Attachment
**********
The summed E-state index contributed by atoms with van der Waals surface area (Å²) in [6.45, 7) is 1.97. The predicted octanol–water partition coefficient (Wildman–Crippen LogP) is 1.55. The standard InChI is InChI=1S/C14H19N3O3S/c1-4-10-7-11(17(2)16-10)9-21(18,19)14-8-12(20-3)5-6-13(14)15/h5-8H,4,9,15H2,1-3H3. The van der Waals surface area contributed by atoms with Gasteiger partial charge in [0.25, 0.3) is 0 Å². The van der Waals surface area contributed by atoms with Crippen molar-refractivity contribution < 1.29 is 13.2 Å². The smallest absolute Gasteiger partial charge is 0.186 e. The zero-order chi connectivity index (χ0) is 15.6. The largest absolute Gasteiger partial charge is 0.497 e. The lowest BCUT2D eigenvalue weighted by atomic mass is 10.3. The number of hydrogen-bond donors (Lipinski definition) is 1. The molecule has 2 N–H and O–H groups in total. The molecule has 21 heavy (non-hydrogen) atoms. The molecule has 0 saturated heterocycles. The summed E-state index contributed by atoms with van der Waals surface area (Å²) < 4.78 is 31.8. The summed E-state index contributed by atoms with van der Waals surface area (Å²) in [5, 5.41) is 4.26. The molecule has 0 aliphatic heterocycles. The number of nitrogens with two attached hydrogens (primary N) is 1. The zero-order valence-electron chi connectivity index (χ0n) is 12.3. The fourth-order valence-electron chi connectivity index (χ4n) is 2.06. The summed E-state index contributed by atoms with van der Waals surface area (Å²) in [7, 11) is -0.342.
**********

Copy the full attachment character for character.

The summed E-state index contributed by atoms with van der Waals surface area (Å²) in [6.45, 7) is 1.97. The predicted octanol–water partition coefficient (Wildman–Crippen LogP) is 1.55. The standard InChI is InChI=1S/C14H19N3O3S/c1-4-10-7-11(17(2)16-10)9-21(18,19)14-8-12(20-3)5-6-13(14)15/h5-8H,4,9,15H2,1-3H3. The van der Waals surface area contributed by atoms with Gasteiger partial charge in [0.25, 0.3) is 0 Å². The van der Waals surface area contributed by atoms with Crippen molar-refractivity contribution < 1.29 is 13.2 Å². The smallest absolute Gasteiger partial charge is 0.186 e. The zero-order chi connectivity index (χ0) is 15.6. The largest absolute Gasteiger partial charge is 0.497 e. The lowest BCUT2D eigenvalue weighted by atomic mass is 10.3. The number of hydrogen-bond donors (Lipinski definition) is 1. The molecule has 2 N–H and O–H groups in total. The molecule has 21 heavy (non-hydrogen) atoms. The molecule has 0 saturated heterocycles. The summed E-state index contributed by atoms with van der Waals surface area (Å²) < 4.78 is 31.8. The summed E-state index contributed by atoms with van der Waals surface area (Å²) in [5, 5.41) is 4.26. The molecule has 0 aliphatic heterocycles. The number of nitrogens with two attached hydrogens (primary N) is 1. The zero-order valence-electron chi connectivity index (χ0n) is 12.3. The fourth-order valence-electron chi connectivity index (χ4n) is 2.06. The summed E-state index contributed by atoms with van der Waals surface area (Å²) in [7, 11) is -0.342.